Sayonara Six Days in Fallujah, said video game publisher Konami earlier today, after former soldiers and activist groups tightened the rhetorical thumbscrews to the point the Japan-based company finally cried “Uncle.” Konami had been set to publish the game sometime next year.
I’m not sure who to be more disappointed with: Konami, for caving to public pressure, or the pressuring public, for blankly deciding a game they’ve never seen and about which they’ve only the faintest mechanical inkling is automatically insensitive, inappropriate, and completely indefensible. I’ll stop short of crying “censorship!” but I’m depressed that a few widely quoted individuals who rushed to judgment about a hypothetical simulation could fuel a public lynching before the actual game’s been so much as glimpsed in action.
Hadn’t heard of Six Days in Fallujah? It is (or was to be) a third-person shooter covering the Second Battle of Fallujah and developed by Atomic Games of Close Combat wargaming fame. I wrote about the game after it was announced a couple weeks ago, wondering whether a game based on any war could be entirely apolitical. As I said then, I was against the war in principle, but that doesn’t mean I’m also flatly against the idea of attempting to confront what happened in the form of a “game” — a term to which I’d extend the definition “a virtual environment in which players can safely test hypotheticals.” Note that I mean “safe” simply in the sense that a game lets you try, as well as see, and even to varying degrees experience things you couldn’t otherwise. In the case of Six Days in Fallujah, it’s supposed to involve coming to grips with some of the horrors of war.
Here’s the deal. Some of the folks most offended by the notion of a game based on the fighting in Fallujah are Iraq vets and relatives of the battle’s victims. It’s impossible to grasp what they’ve been through, and difficult to argue with their position from an emotional standpoint, so I won’t. What I will say, is that games deserve a chance to grapple with controversial, politically charged — and yes, even recent — subject matter. Just like any other creative medium, and without special exceptions made for one against another.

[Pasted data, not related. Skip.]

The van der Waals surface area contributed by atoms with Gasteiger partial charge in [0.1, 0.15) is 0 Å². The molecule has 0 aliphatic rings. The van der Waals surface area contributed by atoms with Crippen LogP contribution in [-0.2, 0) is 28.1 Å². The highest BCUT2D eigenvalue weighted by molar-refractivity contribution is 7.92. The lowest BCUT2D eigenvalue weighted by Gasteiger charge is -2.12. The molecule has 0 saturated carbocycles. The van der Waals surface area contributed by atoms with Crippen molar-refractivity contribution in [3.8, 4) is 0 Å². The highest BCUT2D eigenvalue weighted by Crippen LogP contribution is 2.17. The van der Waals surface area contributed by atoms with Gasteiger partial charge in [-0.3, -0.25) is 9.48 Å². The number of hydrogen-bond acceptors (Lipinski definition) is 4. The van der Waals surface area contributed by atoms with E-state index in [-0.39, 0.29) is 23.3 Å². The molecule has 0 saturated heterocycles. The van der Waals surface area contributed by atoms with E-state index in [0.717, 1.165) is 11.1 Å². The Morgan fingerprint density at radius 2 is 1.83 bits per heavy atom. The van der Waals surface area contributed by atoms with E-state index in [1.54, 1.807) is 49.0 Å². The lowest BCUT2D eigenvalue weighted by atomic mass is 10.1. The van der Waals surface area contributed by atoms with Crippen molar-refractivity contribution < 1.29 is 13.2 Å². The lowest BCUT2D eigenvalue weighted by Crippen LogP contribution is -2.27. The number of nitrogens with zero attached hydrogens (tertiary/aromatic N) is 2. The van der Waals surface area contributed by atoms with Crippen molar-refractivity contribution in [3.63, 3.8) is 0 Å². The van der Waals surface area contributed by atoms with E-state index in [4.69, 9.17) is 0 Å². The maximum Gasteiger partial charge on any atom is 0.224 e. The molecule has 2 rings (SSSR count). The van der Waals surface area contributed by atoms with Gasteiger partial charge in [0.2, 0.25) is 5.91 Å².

Was HBO’s Generation Kill (based on Evan Wright’s book about the Invasion of Iraq) a dramatized documentary, or “insensitive” entertainment? How about David Zucchino’s Thunder Run, a journalist’s narrative about the military’s frenetic assault on Baghdad in the war’s early days? What about In the Valley of Elah, an Iraq war film that touches on themes like prisoner abuse and post-traumatic stress disorder? That’s acceptable? Because it takes the sort of somber, sober tone we’re assuming a game like Six Days in Fallujah won’t or can’t?
I think what’s happened here, is that some are seeing that word — game — and assuming a kind of intrinsic frivolity. If it’s a game, it can’t possibly treat with the material soberly. It’s a game. It’s mindless entertainment. It’s obviously meant to appeal to kids who just want to shoot stuff.
Ever hear of Scott McCloud’s Understanding Comics? At the outset of his primer-cum-manifesto, McCloud makes a simple but powerful point. As he’s outlining his thesis about what comics are capable of, he makes a crucial point about the power of embedded cultural tropes. In his example, one guy turns to another and declaims “Don’t give me that comic book talk.”
Comic book talk, an expression born of the notion that comics are frivolous. Silly. Stupid. Inane. Shallow. Add money and you can toss in adjectives like “opportunistic,” “manipulative,” and “exploitive,” too.
Except — as many of us know, having played games like BioShock, or even Metal Gear Solid 4 — that’s no more how a game has to be than a book or movie. Why assume that a game whose development team describes it as a documentary-style, politically-neutral historical simulation, is therefore, as Colonel Tim Collins put it, “an extremely flippant response to one of the most important events in modern history”?
All that tells me, is that games have a lot of rock-rolling to do before they’re taken seriously, i.e. without the assumption that simply being a game is synonymous with superficiality.
I can’t defend Six Days in Fallujah any more than I can condemn it. All I know is what the development team’s told us. I’ve neither seen it in action nor played it.
Then again, neither have the folks who’ve decided to protest against it.